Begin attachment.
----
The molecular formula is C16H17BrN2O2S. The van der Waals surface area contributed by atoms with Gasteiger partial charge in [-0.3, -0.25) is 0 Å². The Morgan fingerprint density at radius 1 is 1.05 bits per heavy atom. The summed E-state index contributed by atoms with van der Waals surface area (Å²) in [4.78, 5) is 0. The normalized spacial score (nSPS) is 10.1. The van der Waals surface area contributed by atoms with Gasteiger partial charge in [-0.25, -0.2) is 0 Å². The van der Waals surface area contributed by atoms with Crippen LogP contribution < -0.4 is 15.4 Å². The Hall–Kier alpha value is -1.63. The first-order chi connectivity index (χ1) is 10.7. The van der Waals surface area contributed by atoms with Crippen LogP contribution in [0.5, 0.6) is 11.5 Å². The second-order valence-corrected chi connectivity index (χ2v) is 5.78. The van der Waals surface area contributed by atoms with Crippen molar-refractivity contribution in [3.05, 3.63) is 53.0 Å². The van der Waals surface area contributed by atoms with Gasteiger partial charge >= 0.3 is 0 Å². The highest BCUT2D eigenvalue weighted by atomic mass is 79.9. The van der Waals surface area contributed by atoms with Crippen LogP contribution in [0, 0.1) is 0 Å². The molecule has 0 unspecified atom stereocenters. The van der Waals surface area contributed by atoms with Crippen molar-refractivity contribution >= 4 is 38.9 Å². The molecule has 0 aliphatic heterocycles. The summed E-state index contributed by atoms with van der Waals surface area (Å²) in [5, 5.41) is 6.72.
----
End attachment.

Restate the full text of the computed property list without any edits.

The molecular formula is C16H17BrN2O2S. The van der Waals surface area contributed by atoms with Gasteiger partial charge in [-0.3, -0.25) is 0 Å². The Morgan fingerprint density at radius 1 is 1.05 bits per heavy atom. The summed E-state index contributed by atoms with van der Waals surface area (Å²) in [4.78, 5) is 0. The normalized spacial score (nSPS) is 10.1. The van der Waals surface area contributed by atoms with Gasteiger partial charge in [-0.25, -0.2) is 0 Å². The van der Waals surface area contributed by atoms with Crippen LogP contribution < -0.4 is 15.4 Å². The Hall–Kier alpha value is -1.63. The first-order chi connectivity index (χ1) is 10.7. The van der Waals surface area contributed by atoms with Crippen LogP contribution in [0.5, 0.6) is 11.5 Å². The second-order valence-corrected chi connectivity index (χ2v) is 5.78. The van der Waals surface area contributed by atoms with Crippen molar-refractivity contribution in [3.05, 3.63) is 53.0 Å². The van der Waals surface area contributed by atoms with Gasteiger partial charge >= 0.3 is 0 Å². The highest BCUT2D eigenvalue weighted by atomic mass is 79.9. The van der Waals surface area contributed by atoms with Crippen LogP contribution in [0, 0.1) is 0 Å². The molecule has 0 unspecified atom stereocenters. The van der Waals surface area contributed by atoms with Crippen molar-refractivity contribution >= 4 is 38.9 Å². The molecule has 0 aliphatic heterocycles. The summed E-state index contributed by atoms with van der Waals surface area (Å²) in [5, 5.41) is 6.72.